Resource efficiency – in a nutshell
Continued worldwide population growth is resulting in a global increase in demand for products and associated resources. Currently, our society consumes more resources than the earth can provide and renew. Improved efficiency can counteract the increasing consumption of raw materials.
By using a broad range of methods and approaches to achieve material & energy efficiency, potential savings can quickly be identified and successfully realized.
Resource efficiency stands for the relationship between natural raw materials or technical-economic materials and the benefits gained from their use, whether in production or consumption. The aim is to maximise the benefits of products or services while minimising consumption and waste. The less energy and material required to produce a product the better.
Why is resource efficiency necessary?
A responsible approach to the environment and the raw materials extracted from it is more important today than ever before.
The protection of natural resources is essential from both an ecological (environmental & nature conservation) and social perspective. Raw materials, such as rare earths, ores or even energy sources, are the basis of our prosperity and must be preserved both to protect the climate & environment and for future generations.
Renewable raw materials in particular play a key role here.
What are raw materials?
In addition to water, soil, air and biological diversity, raw materials are natural resources.
Raw materials are unprocessed or only slightly processed materials that are used in production processes in industry & trade. Energy sources are also regarded as resources.
Goals & fields:
- Energy efficiency: Reducing energy consumption
- Material efficiency: Avoidance of material waste and losses and reduction of the use of operating and auxiliary materials
- Cost efficiency: Cost savings through less energy and material use
- Reduction of negative environmental impacts: Achieving CO2 savings by sparing resources
You can also find further exciting insights into the topic of resource efficiency in our ► Case Studies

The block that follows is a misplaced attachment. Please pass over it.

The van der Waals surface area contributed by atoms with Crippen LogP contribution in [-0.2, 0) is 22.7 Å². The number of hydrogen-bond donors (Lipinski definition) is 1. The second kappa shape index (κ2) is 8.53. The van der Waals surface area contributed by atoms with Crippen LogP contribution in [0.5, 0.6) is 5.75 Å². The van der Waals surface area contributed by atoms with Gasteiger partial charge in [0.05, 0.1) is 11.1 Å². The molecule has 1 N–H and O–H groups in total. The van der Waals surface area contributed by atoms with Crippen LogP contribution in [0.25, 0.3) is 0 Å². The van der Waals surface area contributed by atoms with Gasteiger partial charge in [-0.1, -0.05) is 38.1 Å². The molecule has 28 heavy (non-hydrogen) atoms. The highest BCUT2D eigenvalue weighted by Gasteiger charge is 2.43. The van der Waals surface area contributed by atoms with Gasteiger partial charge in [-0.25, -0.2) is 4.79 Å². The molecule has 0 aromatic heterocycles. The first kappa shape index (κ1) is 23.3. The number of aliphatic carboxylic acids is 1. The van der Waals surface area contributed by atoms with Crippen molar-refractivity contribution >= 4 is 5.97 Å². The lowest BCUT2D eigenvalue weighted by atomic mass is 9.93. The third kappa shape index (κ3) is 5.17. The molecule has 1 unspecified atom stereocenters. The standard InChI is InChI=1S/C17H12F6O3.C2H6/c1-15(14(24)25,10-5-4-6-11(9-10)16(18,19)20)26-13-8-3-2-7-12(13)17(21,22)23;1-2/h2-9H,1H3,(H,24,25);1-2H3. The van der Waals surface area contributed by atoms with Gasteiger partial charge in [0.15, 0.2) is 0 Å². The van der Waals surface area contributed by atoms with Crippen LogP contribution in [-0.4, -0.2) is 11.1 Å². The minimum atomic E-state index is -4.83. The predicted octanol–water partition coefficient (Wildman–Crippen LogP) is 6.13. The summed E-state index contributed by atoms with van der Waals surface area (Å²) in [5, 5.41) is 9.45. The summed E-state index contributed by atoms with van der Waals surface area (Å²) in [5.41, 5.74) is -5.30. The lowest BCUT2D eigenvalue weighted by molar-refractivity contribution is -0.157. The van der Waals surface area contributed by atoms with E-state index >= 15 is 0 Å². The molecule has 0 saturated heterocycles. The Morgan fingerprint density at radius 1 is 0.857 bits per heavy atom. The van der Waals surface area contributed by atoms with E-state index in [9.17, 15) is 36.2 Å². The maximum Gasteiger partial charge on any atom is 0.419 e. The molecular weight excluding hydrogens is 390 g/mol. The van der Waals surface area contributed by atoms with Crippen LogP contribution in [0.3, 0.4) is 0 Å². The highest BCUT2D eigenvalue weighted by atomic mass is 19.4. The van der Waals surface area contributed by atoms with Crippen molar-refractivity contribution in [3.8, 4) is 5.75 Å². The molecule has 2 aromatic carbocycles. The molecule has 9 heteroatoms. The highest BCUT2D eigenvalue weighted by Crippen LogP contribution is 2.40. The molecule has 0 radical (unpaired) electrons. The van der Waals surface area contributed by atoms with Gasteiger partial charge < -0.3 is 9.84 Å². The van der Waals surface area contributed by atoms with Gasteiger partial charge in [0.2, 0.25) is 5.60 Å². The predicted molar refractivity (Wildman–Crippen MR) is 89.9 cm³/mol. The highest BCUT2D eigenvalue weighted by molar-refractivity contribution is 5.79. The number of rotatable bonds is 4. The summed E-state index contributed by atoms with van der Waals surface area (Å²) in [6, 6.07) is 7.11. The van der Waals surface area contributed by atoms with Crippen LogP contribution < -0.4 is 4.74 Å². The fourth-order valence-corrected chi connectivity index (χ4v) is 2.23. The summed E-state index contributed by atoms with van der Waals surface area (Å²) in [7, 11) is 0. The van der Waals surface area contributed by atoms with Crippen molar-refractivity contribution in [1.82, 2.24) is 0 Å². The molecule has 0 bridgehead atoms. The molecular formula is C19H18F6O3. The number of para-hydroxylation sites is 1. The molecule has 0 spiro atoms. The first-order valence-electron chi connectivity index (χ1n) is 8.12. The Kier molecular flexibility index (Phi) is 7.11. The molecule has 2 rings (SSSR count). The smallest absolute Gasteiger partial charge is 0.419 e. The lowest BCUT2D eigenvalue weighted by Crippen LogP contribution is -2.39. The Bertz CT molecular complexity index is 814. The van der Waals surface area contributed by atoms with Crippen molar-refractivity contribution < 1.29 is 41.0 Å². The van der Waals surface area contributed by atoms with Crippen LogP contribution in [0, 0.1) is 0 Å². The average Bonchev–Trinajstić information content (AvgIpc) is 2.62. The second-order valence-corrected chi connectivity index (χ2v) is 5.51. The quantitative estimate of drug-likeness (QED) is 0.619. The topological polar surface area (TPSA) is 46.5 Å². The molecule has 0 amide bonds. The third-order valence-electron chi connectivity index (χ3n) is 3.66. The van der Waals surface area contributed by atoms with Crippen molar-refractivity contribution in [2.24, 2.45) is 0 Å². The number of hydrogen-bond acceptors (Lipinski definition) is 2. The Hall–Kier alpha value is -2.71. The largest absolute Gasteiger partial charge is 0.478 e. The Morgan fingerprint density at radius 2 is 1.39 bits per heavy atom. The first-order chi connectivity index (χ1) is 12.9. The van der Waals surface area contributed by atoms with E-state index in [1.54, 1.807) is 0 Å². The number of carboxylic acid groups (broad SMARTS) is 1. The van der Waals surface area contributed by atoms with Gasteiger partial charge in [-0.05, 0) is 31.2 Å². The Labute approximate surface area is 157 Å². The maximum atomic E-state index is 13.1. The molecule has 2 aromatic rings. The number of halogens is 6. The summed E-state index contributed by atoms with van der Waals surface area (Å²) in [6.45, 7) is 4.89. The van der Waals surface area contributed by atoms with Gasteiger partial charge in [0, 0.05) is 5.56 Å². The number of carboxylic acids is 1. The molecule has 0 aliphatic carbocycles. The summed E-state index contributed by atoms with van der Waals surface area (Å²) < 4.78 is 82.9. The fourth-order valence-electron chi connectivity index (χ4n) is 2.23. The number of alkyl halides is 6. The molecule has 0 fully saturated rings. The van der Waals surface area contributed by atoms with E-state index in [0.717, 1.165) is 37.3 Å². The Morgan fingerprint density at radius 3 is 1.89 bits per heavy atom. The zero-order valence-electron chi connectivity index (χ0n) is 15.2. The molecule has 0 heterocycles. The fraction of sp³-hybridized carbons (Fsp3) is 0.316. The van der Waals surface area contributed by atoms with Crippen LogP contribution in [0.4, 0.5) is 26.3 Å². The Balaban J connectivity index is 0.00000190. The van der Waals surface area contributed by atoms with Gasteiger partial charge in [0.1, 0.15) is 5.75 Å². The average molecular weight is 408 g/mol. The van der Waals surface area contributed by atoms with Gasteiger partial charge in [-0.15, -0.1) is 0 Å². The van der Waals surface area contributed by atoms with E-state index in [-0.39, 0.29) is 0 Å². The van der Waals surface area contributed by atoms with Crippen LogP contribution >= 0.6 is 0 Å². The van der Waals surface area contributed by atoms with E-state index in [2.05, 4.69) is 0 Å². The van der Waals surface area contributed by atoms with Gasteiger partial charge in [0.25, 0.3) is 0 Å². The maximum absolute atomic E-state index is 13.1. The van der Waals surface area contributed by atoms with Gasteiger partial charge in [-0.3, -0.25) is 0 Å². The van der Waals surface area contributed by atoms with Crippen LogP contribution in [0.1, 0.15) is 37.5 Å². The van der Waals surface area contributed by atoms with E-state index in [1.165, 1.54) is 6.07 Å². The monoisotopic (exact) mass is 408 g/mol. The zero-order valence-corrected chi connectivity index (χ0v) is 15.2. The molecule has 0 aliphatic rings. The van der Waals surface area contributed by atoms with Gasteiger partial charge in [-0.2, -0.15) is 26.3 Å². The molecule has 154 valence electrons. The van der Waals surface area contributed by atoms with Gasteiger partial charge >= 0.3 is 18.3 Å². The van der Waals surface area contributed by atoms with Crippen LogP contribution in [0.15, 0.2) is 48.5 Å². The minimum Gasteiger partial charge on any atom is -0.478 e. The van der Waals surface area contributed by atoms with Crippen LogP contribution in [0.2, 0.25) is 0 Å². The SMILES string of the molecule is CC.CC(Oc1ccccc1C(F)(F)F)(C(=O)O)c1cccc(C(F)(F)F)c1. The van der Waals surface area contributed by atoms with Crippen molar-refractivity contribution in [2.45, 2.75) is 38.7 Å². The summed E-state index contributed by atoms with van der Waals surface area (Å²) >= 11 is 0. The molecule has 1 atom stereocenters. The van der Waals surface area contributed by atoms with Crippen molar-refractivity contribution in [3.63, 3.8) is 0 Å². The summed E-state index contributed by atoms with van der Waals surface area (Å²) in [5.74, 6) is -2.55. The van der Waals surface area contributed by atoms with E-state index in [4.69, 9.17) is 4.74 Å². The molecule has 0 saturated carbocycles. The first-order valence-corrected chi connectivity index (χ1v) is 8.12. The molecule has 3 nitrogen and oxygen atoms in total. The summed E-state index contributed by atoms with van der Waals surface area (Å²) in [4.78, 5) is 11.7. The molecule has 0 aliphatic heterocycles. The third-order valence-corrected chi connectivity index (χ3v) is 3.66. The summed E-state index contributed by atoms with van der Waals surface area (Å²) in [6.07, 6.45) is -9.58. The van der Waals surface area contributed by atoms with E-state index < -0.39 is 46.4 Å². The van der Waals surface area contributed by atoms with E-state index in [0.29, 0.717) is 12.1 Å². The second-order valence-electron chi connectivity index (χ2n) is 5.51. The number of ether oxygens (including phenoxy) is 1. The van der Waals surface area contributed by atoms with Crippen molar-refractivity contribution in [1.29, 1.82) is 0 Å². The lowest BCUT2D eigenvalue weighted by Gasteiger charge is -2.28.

More than energy savings:
For many manufacturing companies, energy efficiency is often the entry point into the topic, because with good energy management, savings can often be achieved quickly with simple measures. But what if the so-called "low hanging fruits" have been worked off?
Then it is worth taking a look at material efficiency. This is often where further efficiency potential is hidden. Material losses are particularly inefficient if the material has already been on a long journey along the value chain - because the CO2 rucksack that the material brings with it is correspondingly large. These so-called "hidden costs" can be uncovered by a precise analysis of the material flows, e.g. with the help of ► Material Flow Cost Accounting.
Increased resource efficiency often results in a price reduction for a good or service, which in return increases demand. This can result in an overall increase in resource consumption. This effect is called the rebound effect or Jevons' paradox.
Therefore a sustainable corporate strategy should not only focus on the principle of efficiency. The diagram here shows the three basic principles of sustainable resource consumption.
According to the principle of sufficiency, the absolute consumption of resources must also be reduced so that future generations can have a fair share in the use of natural resources. This is the only way to decouple growth and prosperity from the use of natural resources in the long term at a macroeconomic level and to strengthen competitiveness.
We optimize your resource flow system and make it sustainable!
Do you have questions about the resource efficiency of your products?
Or are you pursuing the goal of a more optimized use of energy and raw materials?
Then you are very welcome to contact us. We look forward to talking to you about the creation of a sustainable economy.